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Roundup of 2012 at the Centre for Environmental Rights, and announcing our Environmental Rights Newsmaker for 2012

14 December 2012 at 4:49 pm

Cape Town-20121212-00141

From left: Matome Kapa, Robyn Hugo, Samantha Atukunda, Ncebakazi Jwaqu, Michael Lowman, Melissa Fourie and Dina Townsend. Absent for being the photographer: Catherine Horsfield

Before we close the Centre’s doors for 2012, we’d like to give you a quick roundup of events at the Centre for Environmental Rights in 2012, and give you a glimpse of what 2013 will look like for the advancement of environmental rights.

Our access to information work has ramped up and expanded during the course of 2012, starting with the publication of our Unlock the Doors report in April. During the year, we have engaged with government departments, Chapter 9 institutions, private companies, professional bodies and industry associations to promote improved compliance with PAIA, and greater voluntary disclosure of information, particularly environmental licences. In September, we were the proud recipients of the SAHRC’s Golden Key Award for Best User of PAIA.

Early in 2013, we will publish an update on Unlock the Doors, and a new report that makes recommendations for improved public access to environmental licences and compliance data on the basis of local and international requirements and best practice.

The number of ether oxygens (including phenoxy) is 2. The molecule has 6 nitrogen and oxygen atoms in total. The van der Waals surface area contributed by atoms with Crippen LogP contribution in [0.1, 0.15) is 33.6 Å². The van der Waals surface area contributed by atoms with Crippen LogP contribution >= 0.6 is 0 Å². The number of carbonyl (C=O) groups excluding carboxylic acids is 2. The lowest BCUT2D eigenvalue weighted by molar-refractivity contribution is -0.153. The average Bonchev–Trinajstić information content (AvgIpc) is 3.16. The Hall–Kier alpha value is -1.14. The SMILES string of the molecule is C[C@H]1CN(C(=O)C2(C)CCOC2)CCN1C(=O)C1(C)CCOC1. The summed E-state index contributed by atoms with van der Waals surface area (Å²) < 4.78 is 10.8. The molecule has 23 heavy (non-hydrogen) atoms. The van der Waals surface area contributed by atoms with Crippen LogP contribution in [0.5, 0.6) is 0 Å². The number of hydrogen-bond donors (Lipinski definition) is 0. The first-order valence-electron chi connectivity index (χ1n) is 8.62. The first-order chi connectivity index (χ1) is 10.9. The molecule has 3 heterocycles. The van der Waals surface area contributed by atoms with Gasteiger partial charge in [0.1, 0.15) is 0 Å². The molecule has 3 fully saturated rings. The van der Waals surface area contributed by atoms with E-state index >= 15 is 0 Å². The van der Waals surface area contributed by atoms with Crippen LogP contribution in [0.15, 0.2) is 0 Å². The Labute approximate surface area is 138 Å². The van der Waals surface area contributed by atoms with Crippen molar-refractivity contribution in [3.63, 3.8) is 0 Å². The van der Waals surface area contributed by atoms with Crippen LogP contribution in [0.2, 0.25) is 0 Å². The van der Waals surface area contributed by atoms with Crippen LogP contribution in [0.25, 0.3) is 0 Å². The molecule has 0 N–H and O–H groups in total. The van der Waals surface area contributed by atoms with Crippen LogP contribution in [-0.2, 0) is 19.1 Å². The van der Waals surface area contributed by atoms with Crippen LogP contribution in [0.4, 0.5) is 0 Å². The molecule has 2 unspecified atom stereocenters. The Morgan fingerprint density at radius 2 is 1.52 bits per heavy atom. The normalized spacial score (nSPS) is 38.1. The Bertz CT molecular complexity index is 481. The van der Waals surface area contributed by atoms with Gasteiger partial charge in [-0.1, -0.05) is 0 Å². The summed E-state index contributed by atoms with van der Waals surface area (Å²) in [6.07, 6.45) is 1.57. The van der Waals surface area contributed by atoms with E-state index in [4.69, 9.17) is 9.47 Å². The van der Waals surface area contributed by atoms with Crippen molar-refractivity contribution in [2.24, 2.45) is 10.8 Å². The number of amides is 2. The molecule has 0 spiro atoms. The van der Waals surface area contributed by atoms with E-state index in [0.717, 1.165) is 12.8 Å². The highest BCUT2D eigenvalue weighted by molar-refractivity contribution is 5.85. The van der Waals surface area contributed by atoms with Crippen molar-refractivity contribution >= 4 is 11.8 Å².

This year also saw the start of a litigation programme to compel both public bodies and private companies to comply with their obligations under PAIA, working with the Vaal Environmental Justice Alliance and other organisations. We are seeing some interesting legal arguments emerging from private companies in response to the many refusals to disclose information, including that civil society organisations have no right to information to assist them to monitor private companies’ compliance with environmental laws. More information about these legal proceedings in the new year.

Our work on promoting transparency and accountability in mining continued this year, including some new litigation on behalf of communities and civil society organisations to compel compliance with environmental laws and PAJA by mining companies and competent authorities. A development that stands out for us here at the CER was the establishment of the Mining and Environmental Justice Community Network (MEJCON) supported by the CER. This Network, which consists of representatives and activists from mining-affected communities across the country, also forms part of the larger Mining-Environment-Communities Alliance (MECA). MECA is now three years old, and continues to be an active alliance for information-sharing and joint advocacy. These features will be particularly important for consultation around the proposed MPRDA Amendment Bill in 2013 – consultation that will unfortunately only take place through the Parliamentary process, despite our repeated requests for consultation with the DMR. To kick of our work in 2013, the Centre will launch a new guide for communities and civil society organisations on using criminal prosecution to address environmental violations by mines.